The Next Step

By Terry Golson


Tonka and Dr. Monika Calitri discuss his ultrasound results.

For the last four years, Tonka has been consistently inconsistently lame in his left fore. Most of the time there’s nothing amiss, some of the time there’s a slight unevenness to his stride, occasionally he’s head-bobbing lame. It’s hard to diagnose because – of course – whenever the veterinarian comes out to take a look he’s sound. Or at least not lame enough to be able to do thorough diagnostics.

Dr. Monika came out again this week. Two days before the appointment Tonka was limping lame, but when Dr. Monika arrived he looked fine. So I got on and rode for a half hour until you could detect an unevenness to the left. Also, Tonka refused to canter. Two weeks ago he was doing perfect walk to canter transitions. Now he wouldn’t budge. The inability to canter might be a learned behavior that has nothing to do with the canter itself – when Tonka balks, I stop asking him to go forward – or it might be that the canter itself hurts (sacroiliac joint?) What is clear is that there’s something bad going on in Tonka’s left front, likely originating somewhere from the fetlock on down. We’ve already done X-rays that showed that the bone angles and joints look fine. To try to isolate where the pain is coming from, Dr. Monika injected nerve blocks. First to nerves that go to the inside of the hoof. Then she watched Tonka go to see if there’s a difference. He was still lame on the first block, but when she then blocked Tonka’s leg further up it improved his way of going. This is far from exact, especially with a horse whose lameness isn’t pronounced in the first place, but it can eliminate some areas of concern and point to others that are more likely. An ultrasound maybe, or maybe not, hinted at his collateral ligament (which wraps down from the fetlock and into the hoof) as being the culprit.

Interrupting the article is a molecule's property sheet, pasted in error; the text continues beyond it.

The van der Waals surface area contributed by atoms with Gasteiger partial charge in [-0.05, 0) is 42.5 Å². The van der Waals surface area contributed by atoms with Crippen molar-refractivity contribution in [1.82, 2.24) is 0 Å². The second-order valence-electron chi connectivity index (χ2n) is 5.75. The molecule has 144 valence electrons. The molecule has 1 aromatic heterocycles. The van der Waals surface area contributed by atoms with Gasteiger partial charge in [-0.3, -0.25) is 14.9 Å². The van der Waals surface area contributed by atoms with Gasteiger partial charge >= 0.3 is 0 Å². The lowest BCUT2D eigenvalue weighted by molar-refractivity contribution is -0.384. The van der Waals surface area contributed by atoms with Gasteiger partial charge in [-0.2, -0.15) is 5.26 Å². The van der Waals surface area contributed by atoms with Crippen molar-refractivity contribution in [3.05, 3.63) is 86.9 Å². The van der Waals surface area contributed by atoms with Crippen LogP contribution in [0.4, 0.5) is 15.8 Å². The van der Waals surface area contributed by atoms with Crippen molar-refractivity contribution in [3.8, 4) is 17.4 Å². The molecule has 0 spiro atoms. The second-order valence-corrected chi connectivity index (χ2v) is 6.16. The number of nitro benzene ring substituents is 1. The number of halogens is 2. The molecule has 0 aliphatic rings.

The next stop is for more advanced imaging. He’ll get an MRI at Tufts (a clinic at that veterinary college). Scheduling an appointment is the first challenge. It could be weeks before they can see Tonka. In the meanwhile, what do we do? He needs to be lame to get a diagnosis, so keep him in work and hope that the inconsistent lameness becomes more consistent? On the other hand, if it’s a ligament, I don’t want to stress it more so that it’s impossible to heal later.

There’s no perfect solution. I think what I’ll do is get out on Tonka for walks. It’s perfect hacking weather. He’s always remained sound at the walk. A week before the appointment I’ll put him back into full work, assuming that he’ll go lame enough again to show the Tuft’s team what hurts. That’s the plan. It’s not ideal, but after consulting with my veterinarian and trainer it’s the best that we can come up with.

Horses.

Sigh.


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